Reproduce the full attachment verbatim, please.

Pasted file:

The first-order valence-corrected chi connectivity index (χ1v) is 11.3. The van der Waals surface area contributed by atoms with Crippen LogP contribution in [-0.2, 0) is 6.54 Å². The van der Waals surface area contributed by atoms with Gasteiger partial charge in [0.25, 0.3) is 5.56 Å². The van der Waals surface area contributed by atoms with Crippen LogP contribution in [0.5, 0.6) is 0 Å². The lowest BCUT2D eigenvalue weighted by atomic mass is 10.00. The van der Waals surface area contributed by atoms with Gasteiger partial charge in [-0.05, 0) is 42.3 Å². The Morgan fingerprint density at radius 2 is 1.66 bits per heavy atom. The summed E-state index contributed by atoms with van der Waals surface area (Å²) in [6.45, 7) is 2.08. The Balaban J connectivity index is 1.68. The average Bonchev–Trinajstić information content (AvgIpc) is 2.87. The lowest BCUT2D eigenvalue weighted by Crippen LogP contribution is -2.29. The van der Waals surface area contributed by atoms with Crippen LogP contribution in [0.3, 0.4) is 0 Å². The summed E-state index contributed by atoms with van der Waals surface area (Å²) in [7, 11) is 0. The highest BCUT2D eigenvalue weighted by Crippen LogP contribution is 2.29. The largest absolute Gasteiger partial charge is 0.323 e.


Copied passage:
The first-order valence-corrected chi connectivity index (χ1v) is 11.3. The van der Waals surface area contributed by atoms with Crippen LogP contribution in [-0.2, 0) is 6.54 Å². The van der Waals surface area contributed by atoms with Gasteiger partial charge in [0.25, 0.3) is 5.56 Å². The van der Waals surface area contributed by atoms with Crippen LogP contribution in [0.5, 0.6) is 0 Å². The lowest BCUT2D eigenvalue weighted by atomic mass is 10.00. The van der Waals surface area contributed by atoms with Gasteiger partial charge in [-0.05, 0) is 42.3 Å². The Morgan fingerprint density at radius 2 is 1.66 bits per heavy atom. The summed E-state index contributed by atoms with van der Waals surface area (Å²) in [6.45, 7) is 2.08. The Balaban J connectivity index is 1.68. The average Bonchev–Trinajstić information content (AvgIpc) is 2.87. The lowest BCUT2D eigenvalue weighted by Crippen LogP contribution is -2.29. The van der Waals surface area contributed by atoms with Crippen LogP contribution in [0.3, 0.4) is 0 Å². The summed E-state index contributed by atoms with van der Waals surface area (Å²) in [7, 11) is 0. The highest BCUT2D eigenvalue weighted by Crippen LogP contribution is 2.29. The largest absolute Gasteiger partial charge is 0.323 e.